bigfoot Sabatka

True, I was scrounging for mushrooms at the time — fairy rings, angels wings. chanterelles — up in the windblown, bonsai-lookin’ trees there above the South Jetty of the Columbia Bar, the very gateway to the Pacific Graveyard, but on my honor, I had not ingested anything that might have thrown me into some kind of Ken Kesey state of consciousness.

For much of my life, I avoided culinary fungus — after my four-year-old-brother pinched a tiny, squeak-square of mushroom out of his bowl of Campbell’s Cream of Mushroom soup, held it up to my six-year-old face, said, “Look, it’s a fly!” squished it between his fingers, and then screamed like a dying fly— if flies could scream, that is. That experience put me off ‘shrooms for a long time.

Eventually, I got over it. And now, on a soft-focus morning on the Oregon Coast, I was about to have another very intense — and very bizarre — mushroom-related experience.

The special effects were already amazing that day. Black and gray clouds, swirling above a churning, green-blue sea, just like a scene in “The Ten Commandments.” In fact, if Charlton Heston had walked out to the edge of the surf just then, and raised his staff to part the waters, I would not have blinked, but when Big Foot suddenly appeared, that threw me.

I had scored half a beach pail of chanterelles, thought myself lucky, and was about to call it a morning. And then there he was, right in front of me, like a stone monument, as if he’d been standing there for a hundred years. He was dark against the trees and the B-movie mist and the pale sky above our heads, taller than me by at least two feet. And covered with coarse, graying fur, which glistened and beaded with ocean dew and shimmered with silvery spider webs. I dropped my beach pail—out of surprise, not fear.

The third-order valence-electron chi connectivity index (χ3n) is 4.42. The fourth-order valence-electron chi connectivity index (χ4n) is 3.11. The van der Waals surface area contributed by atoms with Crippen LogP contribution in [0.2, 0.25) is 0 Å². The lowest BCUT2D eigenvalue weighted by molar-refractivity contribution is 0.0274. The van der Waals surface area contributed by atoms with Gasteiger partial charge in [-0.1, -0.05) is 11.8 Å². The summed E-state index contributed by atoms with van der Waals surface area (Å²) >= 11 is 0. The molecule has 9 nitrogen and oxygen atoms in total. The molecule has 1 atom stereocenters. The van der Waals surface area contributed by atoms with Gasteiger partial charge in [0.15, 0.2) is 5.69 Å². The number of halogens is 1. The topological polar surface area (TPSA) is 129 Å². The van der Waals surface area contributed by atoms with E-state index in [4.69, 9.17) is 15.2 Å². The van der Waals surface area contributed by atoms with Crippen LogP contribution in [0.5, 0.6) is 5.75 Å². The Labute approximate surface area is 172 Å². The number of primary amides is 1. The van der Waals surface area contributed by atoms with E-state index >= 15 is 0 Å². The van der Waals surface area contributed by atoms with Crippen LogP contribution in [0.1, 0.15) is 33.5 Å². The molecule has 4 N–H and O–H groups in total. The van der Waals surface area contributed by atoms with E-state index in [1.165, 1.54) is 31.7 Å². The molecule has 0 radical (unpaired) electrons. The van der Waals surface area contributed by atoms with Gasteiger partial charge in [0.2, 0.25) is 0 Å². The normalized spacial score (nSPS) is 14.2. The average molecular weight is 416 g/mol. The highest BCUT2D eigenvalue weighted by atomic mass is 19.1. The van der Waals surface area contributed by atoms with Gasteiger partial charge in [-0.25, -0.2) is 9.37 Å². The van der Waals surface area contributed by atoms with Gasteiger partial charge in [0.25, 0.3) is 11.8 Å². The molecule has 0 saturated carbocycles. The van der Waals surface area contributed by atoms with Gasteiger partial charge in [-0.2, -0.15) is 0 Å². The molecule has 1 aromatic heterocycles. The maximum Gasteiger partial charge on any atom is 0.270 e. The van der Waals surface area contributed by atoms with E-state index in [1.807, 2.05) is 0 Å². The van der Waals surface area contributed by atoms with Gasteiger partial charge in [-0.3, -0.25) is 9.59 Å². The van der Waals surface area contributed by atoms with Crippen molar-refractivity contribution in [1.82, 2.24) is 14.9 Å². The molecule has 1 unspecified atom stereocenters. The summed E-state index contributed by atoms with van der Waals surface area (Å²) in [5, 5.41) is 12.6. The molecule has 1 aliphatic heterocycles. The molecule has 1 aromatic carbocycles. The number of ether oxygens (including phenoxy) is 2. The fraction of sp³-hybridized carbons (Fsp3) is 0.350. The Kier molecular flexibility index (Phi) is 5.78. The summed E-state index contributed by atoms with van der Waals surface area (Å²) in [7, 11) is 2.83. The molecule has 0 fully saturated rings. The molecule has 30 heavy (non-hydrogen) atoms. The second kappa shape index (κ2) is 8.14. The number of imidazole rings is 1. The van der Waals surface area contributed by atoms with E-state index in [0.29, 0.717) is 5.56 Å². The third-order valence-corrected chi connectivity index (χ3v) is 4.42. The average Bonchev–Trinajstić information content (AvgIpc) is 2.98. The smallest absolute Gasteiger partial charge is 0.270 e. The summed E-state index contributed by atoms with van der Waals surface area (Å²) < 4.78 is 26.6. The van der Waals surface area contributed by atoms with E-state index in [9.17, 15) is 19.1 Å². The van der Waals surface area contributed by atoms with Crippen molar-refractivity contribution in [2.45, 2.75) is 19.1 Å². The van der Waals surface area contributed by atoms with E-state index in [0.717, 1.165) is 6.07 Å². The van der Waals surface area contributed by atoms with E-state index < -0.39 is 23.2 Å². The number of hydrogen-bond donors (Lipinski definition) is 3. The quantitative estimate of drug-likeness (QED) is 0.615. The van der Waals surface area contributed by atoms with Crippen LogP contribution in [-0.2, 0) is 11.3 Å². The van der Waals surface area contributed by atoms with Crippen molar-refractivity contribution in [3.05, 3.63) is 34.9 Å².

Big Foot was not an ape, but I did feel a strong sense of orangutan-gentleness, and ancient, dark-forest wisdom. Big Foot was not human, either, but he did bear more than a passing resemblance to the actor, Abe Vigoda, of all people. And yes, he had big feet.

Beast, man, or something else, Big Foot was huge and intimidating and I knew that at any moment, he could bonk me on the head and pile-drive me into the soggy ground — if that’s what he wanted to do. But for whatever reason, I felt totally safe, and I knew if things got hairy — sorry — Big Foot would simply vanish, disappear, fade back into the Doug firs and Sitka spruce trees, leaving me to wonder if he had ever been there at all.

“Good morning.” Big Foot did not growl. He had a voice, which was deeper than any voice I had ever heard. Like Lurch, kinda, from “The Addams Family.” I heard it in my ears and felt it in my lungs. That cavernous voice sounded intelligent, thoughtful, but more than anything else, weary, and a little sad.

“Mornin’.” I’m not what you’d call the starstruck type. I’ve met my share of celebrities (One time I stood at a urinal next to Orenthal J. Simpson.), and I know how to act around them. Here’s some quick, if unsolicited, advice: If you ever run into, say, Clint Eastwood, don’t get all up in his business and ask him to say, “Make my day” just for you. And don’t ask Jerry Seinfeld, “What’s the deal with airline food?” It just isn’t done, and you end up looking like a chump. The best thing to do is just be cool.

A simple compliment is OK, though. “I’m a big fan of your work,” I said.

“Thanks.” Big Foot shrugged as if to say, Please don’t make a fuss, I’m just Sasquatch on the block. “Thanks a lot.”